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YouTube has released a new free iOS app called Capture that focuses on recording, enhancing and uploading video as quickly as possible. The app is ready to record from the moment the app is opened, and allows users to make minor edits like colour correction, image stabilisation and adding music from YouTube’s free background tracks.

The second that recording finishes, the YouTube upload process begins with options to customise privacy, sharing and enhancements. Users can trim their movies down to length and there’s even an option for horizontal screen-lock to avoid shooting videos in portrait to avoid what YouTube calls “Vertical Video Syndrome”.

Video quality can be toggled between 480p and 720p, with no 1080p full-HD mode as yet. Existing iPhone or iPod Touch videos can be imported and touched-up using the app, as can iPad videos though the app is designed for the smaller screen. After a quick test video which can be seen below, the experience is ever so slightly reminiscent of the Instagram upload process though the app is made with only content creation in mind.

Uploads don’t require the app to constantly be running, and once minimised they will complete in the background, according to Google. The iOS version is live in the App Store right now, and a post on the YouTube blog reveals that the YouTube team are “working to bring this to Android in the future”.

Check out Capture @ App Store

Source: YouTube Blog

  1. Ross Collins
    March 27, 2013 at 12:49 pm

    If a person wishes to use their own music on their video, would I be right in saying they would need to add this to their visual content in their editing program (eg iMovie), before uploading to Youtube?

    I've recently set out commercially creating music for social media videos, so it's good to know this stuff.



    • Tim Brookes
      March 27, 2013 at 10:54 pm

      Yes and no.

      With YouTube's own video editor it is possible to add music to your videos, though you have to choose from YouTube's catalogue. This includes advert-supported songs like commercial releases with more than 150,000 to choose from. So if the music you would choose is in the catalogue you can do it all from within the editor. I've just checked this out on my own account, I found a guide that said you could upload an MP3 but I can't see any option of doing that any more.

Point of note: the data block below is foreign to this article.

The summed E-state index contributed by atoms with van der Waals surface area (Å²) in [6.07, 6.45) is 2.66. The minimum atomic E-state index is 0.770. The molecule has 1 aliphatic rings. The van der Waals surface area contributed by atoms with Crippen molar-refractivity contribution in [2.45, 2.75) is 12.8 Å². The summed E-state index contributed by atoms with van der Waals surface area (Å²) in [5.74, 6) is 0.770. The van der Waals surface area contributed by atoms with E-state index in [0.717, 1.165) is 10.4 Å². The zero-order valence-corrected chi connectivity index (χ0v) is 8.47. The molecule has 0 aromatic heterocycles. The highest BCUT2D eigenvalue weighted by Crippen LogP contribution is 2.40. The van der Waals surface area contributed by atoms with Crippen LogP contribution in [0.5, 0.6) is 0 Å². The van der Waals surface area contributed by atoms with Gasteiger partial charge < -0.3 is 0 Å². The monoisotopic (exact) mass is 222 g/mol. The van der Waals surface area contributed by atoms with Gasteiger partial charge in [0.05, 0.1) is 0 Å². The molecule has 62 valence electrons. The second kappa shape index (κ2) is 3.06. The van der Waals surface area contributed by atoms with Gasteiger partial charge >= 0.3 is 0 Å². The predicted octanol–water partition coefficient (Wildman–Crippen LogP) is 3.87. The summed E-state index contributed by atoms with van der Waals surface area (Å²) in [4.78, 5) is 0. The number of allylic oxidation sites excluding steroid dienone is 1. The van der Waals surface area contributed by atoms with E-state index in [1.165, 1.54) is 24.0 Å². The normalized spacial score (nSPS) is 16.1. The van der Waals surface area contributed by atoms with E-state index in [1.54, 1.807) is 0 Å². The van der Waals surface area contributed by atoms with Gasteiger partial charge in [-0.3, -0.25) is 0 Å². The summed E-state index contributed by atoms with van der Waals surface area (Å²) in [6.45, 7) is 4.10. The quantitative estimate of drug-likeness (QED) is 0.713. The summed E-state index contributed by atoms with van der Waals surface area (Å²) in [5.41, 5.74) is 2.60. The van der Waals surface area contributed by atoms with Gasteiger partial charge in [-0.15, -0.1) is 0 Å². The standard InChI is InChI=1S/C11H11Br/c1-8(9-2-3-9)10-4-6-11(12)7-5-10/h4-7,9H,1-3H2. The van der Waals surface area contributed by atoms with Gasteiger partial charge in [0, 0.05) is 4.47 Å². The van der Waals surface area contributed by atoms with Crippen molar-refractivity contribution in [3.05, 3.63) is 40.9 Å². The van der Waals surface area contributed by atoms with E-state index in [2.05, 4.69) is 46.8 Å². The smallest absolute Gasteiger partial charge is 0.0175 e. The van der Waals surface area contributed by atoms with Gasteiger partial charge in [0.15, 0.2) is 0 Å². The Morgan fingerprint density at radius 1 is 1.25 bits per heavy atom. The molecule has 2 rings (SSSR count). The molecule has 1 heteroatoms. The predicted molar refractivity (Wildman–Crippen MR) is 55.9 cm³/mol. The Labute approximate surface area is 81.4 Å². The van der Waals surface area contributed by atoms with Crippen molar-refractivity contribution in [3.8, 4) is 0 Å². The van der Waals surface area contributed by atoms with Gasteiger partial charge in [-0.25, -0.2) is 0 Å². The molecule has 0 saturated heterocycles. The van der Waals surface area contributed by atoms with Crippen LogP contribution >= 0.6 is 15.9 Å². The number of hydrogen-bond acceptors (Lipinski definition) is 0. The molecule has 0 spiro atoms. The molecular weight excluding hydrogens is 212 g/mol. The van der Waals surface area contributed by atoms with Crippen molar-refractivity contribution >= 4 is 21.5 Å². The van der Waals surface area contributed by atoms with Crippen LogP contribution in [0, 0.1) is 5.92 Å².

If you're a producer looking to offload some music then it might be worth looking at what sort of renumeration YouTube offers, though bear in mind that with 150,000 in the catalogue you might be waiting a while for a payout.

      • Ross Collins
        March 28, 2013 at 10:28 am

        Hi Tim

        Thanks for your reply. Yes, I hadn't thought about actually submitting some music to Youtube's library, so that's something else for me to look into.



  2. Nicola De Ieso
    December 19, 2012 at 7:49 pm

    But for Google operating system nothing?

    • Tim Brookes
      December 20, 2012 at 12:48 am

      Yeah I know right? In the grand scheme of apps and things, it's a lot easier to develop for iOS due to the fact that there are only a few devices, some of which are virtually identical aside from clock speed and RAM. I imagine testing an app for use on 4 or 5 different Android versions and an unlimited number of hardware configurations is a little more taxing.

      Google also recognises that in order to maintain the number 1 spot when it comes to things like Maps, Search and YouTube it needs to be damn good at providing mobile apps. That's why Google sometimes makes better iOS apps than it does Android ones, case in point the current Android version of Google Maps is getting a lot of complaints on Google Play while the iOS version is being praised from the hilltops, enjoying number 1 spot in the free app charts.

  3. Junil Maharjan
    December 19, 2012 at 4:08 am

    something to do for iOS users when they get lost using apple maps.

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